Betty Bracy said the phone rang at her Northwest Washington, D.C. apartment around 3 p.m. on Friday. The voice on the line told her she shouldn't expect the hot meal she'd been eating every Saturday for the past several years.
"They said the reason why they wouldn't be able to do any delivering tomorrow was because the government was closing down," Bracy, 71, told The Huffington Post. "I don't know what that has to do with the food."
Because of its peculiar relationship to the federal government, the D.C. government would be severely affected by a shutdown. Some 14,000 of the city's 35,000 employees have been told to stay home, affecting everything from trash collection to road repair to library book borrowing.
Lylie Fisher, director of community engagement at Iona Senior Services, a nonprofit that serves seniors in parts of the city, told HuffPost that staffers notified more than 100 seniors on Friday that the expected federal government shutdown would interrupt Saturday's hot meal delivery. The D.C. Office on Aging notified the company that makes the meals, Fisher said, that the service had initially been deemed "non-essential" by the federal government.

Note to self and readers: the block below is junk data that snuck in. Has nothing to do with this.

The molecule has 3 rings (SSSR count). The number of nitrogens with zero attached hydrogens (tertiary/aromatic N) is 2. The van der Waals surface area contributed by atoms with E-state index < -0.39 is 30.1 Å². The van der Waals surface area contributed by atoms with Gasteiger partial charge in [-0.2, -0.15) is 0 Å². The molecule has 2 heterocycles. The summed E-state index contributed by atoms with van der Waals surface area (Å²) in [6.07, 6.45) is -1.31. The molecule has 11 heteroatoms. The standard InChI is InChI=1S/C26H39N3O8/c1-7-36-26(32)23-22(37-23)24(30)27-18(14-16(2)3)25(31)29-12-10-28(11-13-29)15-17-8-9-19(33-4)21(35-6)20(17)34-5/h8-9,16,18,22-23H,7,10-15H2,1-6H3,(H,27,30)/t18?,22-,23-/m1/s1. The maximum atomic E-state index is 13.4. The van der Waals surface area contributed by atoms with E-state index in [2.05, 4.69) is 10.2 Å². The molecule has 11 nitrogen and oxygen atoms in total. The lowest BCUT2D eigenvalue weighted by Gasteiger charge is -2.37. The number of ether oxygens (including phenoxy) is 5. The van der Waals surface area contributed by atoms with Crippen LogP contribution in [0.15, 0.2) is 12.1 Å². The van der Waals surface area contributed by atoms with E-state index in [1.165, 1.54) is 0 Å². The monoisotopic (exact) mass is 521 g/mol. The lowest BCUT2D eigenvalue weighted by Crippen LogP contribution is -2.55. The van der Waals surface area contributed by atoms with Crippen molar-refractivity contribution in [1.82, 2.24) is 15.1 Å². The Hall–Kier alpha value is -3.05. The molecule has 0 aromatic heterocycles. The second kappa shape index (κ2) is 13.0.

But then, later in the afternoon, the situation changed: Fisher said the city successfully petitioned the feds to ensure that the meals would continue. "We are very pleased," she said.
Iona is one of several nonprofits that provides meals to the elderly in Washington.
The D.C. Office on Aging did not immediately respond to requests for comment, nor did the contractor that makes the meals. The only essential function listed for the Office on Aging in the mayor's shutdown plan is: "Payment processing for entities that provide direct services to the elderly."
Bracy was glad to hear that the food delivery -- one hot meal and one cold meal, usually a sandwich -- was back on.
"I kind of look forward to that because it's nutritional food," she said. "Sometimes it's sliced turkey and squash, mashed potatoes, chicken -- the meals are really decent."